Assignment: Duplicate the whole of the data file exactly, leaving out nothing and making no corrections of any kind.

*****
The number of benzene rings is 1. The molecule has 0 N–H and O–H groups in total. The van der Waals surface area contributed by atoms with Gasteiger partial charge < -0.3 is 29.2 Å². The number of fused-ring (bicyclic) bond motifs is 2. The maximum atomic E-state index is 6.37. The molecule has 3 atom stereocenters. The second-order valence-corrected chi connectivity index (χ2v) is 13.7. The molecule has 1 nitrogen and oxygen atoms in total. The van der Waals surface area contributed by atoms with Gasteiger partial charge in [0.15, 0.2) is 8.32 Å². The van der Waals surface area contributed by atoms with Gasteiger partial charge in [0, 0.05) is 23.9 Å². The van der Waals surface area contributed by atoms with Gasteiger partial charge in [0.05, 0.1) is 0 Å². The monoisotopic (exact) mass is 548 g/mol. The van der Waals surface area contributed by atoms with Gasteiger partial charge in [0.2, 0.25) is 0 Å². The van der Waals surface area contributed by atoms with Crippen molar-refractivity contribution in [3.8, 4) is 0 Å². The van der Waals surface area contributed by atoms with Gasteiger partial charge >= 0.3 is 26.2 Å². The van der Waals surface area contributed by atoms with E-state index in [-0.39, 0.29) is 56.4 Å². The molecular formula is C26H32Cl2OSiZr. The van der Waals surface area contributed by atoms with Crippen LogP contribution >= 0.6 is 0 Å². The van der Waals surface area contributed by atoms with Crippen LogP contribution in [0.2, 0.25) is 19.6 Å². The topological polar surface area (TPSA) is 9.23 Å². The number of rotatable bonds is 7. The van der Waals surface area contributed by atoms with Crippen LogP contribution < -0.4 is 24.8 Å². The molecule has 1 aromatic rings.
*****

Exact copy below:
The number of benzene rings is 1. The molecule has 0 N–H and O–H groups in total. The van der Waals surface area contributed by atoms with Gasteiger partial charge < -0.3 is 29.2 Å². The number of fused-ring (bicyclic) bond motifs is 2. The maximum atomic E-state index is 6.37. The molecule has 3 atom stereocenters. The second-order valence-corrected chi connectivity index (χ2v) is 13.7. The molecule has 1 nitrogen and oxygen atoms in total. The van der Waals surface area contributed by atoms with Gasteiger partial charge in [0.15, 0.2) is 8.32 Å². The van der Waals surface area contributed by atoms with Gasteiger partial charge in [0, 0.05) is 23.9 Å². The van der Waals surface area contributed by atoms with Gasteiger partial charge in [0.05, 0.1) is 0 Å². The monoisotopic (exact) mass is 548 g/mol. The van der Waals surface area contributed by atoms with Gasteiger partial charge in [0.2, 0.25) is 0 Å². The van der Waals surface area contributed by atoms with Crippen molar-refractivity contribution in [3.8, 4) is 0 Å². The van der Waals surface area contributed by atoms with Gasteiger partial charge >= 0.3 is 26.2 Å². The van der Waals surface area contributed by atoms with E-state index in [-0.39, 0.29) is 56.4 Å². The molecular formula is C26H32Cl2OSiZr. The van der Waals surface area contributed by atoms with Crippen LogP contribution >= 0.6 is 0 Å². The van der Waals surface area contributed by atoms with Crippen LogP contribution in [0.2, 0.25) is 19.6 Å². The topological polar surface area (TPSA) is 9.23 Å². The number of rotatable bonds is 7. The van der Waals surface area contributed by atoms with Crippen LogP contribution < -0.4 is 24.8 Å². The molecule has 1 aromatic rings.